When South African Jewish doctors Sidney and Emily Kark packed their bags in 1959 to immigrate to Israel, they took with them a new brand of putting medicine into practice in the developing world.
Their Community Oriented Primary Care (COPC) model started in rural Zulu villages, took root in Israel and formed the basis of the country’s first school of public health, the Braun School of Public Health at the Hebrew University of Jerusalem — one of the few schools to be endorsed by the World Health Organization as a Collaborating Center for Capacity Building in Public Health.
Since 1960, more than 1,000 health professionals from at least 90 countries in Asia, Africa, Latin America, Europe and North America have received training from the COPC team in Jerusalem. Recently the model was implemented, on request, in Nepal at Dhulikhel Hospital in Kathmandu.
Thanks to support from the Israeli Embassy in Nepal, which decided to forgo its cultural entertainment budget to start the program a few years ago, as well as the Ministry of Foreign Affairs for donating the computer infrastructure, Dhulikhel Hospital will host a digitally connected network of 20 community clinics to answer pressing health needs.
Nepalese grad takes Israeli expertise home
When Dhulikhel Hospital’s director requested that Israel start a special program there in 2011, the timing was right. A woman from Nepal had just graduated from the Braun School’s international master of public health program on a full scholarship, and was getting ready to go back to Nepal with her newfound knowledge.
She and Prof. Yehuda Neumark, director of the Braun School, got on a plane and headed to Nepal to teach a one-week crash course that evolved into a long-term project. Over the last few years, instructors from the Jerusalem school have taught child and maternal health, mental health, and even medical clowning to Nepalese healthcare providers. Several Israeli governmental agencies fund these workshops.
Working with locals is key, Neumark tells ISRAEL21c, so that needs can be addressed in accordance with their culture.
The Kark model is most useful “where barriers between healthcare providers and community residents can be highest, but professional health resources may be the lowest,” according to Neumark.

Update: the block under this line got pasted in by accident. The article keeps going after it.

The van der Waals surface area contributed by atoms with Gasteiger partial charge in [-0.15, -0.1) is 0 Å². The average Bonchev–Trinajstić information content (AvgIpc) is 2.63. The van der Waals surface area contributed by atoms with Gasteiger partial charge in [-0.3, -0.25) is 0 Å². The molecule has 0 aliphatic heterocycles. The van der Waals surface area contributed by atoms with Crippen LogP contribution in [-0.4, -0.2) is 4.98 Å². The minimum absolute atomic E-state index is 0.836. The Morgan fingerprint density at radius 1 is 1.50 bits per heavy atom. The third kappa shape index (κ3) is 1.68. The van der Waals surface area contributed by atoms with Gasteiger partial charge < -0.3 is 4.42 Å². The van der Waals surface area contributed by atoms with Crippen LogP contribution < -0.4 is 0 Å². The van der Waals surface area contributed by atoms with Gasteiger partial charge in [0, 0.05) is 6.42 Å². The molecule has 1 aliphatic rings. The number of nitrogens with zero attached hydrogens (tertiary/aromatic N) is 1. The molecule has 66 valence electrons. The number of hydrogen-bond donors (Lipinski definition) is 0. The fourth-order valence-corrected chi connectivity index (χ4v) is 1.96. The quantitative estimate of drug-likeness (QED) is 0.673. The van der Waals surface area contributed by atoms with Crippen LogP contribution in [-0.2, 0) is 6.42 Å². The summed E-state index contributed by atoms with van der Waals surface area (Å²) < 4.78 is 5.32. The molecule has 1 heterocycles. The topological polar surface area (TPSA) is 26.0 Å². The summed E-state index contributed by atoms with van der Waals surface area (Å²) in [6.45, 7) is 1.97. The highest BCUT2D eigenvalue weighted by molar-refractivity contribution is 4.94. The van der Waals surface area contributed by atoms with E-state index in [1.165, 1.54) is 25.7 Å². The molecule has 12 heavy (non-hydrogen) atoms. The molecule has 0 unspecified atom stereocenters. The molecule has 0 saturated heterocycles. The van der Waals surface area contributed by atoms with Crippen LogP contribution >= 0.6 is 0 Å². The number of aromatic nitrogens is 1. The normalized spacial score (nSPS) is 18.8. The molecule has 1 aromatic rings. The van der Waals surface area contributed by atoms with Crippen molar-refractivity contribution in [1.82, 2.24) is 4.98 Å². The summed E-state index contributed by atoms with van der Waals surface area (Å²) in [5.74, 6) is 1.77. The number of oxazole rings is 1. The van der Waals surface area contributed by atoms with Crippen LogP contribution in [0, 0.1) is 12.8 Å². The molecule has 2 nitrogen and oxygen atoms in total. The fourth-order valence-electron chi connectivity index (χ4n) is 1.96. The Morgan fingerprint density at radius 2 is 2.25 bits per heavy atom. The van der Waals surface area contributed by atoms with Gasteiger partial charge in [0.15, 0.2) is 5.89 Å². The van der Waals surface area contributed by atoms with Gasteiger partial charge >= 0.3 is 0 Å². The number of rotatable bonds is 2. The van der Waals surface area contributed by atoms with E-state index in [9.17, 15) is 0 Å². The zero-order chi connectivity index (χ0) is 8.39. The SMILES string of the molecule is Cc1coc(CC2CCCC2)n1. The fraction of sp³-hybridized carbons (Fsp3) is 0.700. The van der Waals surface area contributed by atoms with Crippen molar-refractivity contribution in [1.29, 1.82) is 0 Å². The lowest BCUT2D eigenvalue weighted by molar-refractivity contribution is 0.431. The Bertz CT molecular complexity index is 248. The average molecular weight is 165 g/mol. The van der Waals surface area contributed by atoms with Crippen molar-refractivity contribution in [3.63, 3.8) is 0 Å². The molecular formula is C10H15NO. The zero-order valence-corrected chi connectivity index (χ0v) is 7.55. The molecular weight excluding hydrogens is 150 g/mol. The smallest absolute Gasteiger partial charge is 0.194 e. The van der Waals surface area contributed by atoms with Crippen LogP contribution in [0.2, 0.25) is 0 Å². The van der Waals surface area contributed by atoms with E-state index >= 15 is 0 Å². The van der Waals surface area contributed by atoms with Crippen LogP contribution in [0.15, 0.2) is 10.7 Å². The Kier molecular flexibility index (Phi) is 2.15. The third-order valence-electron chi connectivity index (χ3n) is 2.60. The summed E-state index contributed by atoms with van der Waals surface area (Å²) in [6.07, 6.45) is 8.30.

Today, leaders of developing countries from Latin America to Asia know that the COPC model alleviates health problems where resources may be scarce. In a lot of cases, the Israeli approach becomes the backbone for a countrywide or ministerial public health program, Neumark explains.
The system doesn’t have a barcode, he adds with a smile, so it’s not easy to count just how many people have been positively impacted by COPC. Undoubtedly, the number is in the hundreds of thousands, if not millions.
Addressing their needs
Since the 1970s, the Braun School has been granting full scholarships for its international master’s program, at first funded by MASHAV (Israel’s Agency for International Development Cooperation), and now by private donors such as the Pear Foundation of the UK. Tuition is currently $36,000.
Some 800 alumnae are now fanned out throughout the world. Each of these graduates takes with them a burning need to build something big, Neumark tells ISRAEL21c.
It was a graduate in Kenya who called him personally to tell him the moment the Israel Defense Forces arrived on the scene to help after the Nairobi Westgate mall was overcome by terrorists in September 2013.
“We are a strong believer in utilizing our graduates – and it’s easy to engage our graduates with projects that we are trying to develop,” Neumark says.
Now that the computers have been bought for Nepal, “We will develop the software to better learn about the needs of the specific communities,” he notes.
And this is just what COPC is meant to do. Within the model, highest needs should be prioritized and health promotion should extend into the community.
For more on the Braun School, visit http://www.hadassah-med.com/hadassah-schools/public-health.aspx.
To read more about the COPC model, read this paper published by the NIH: http://www.ncbi.nlm.nih.gov/pmc/articles/PMC1447316/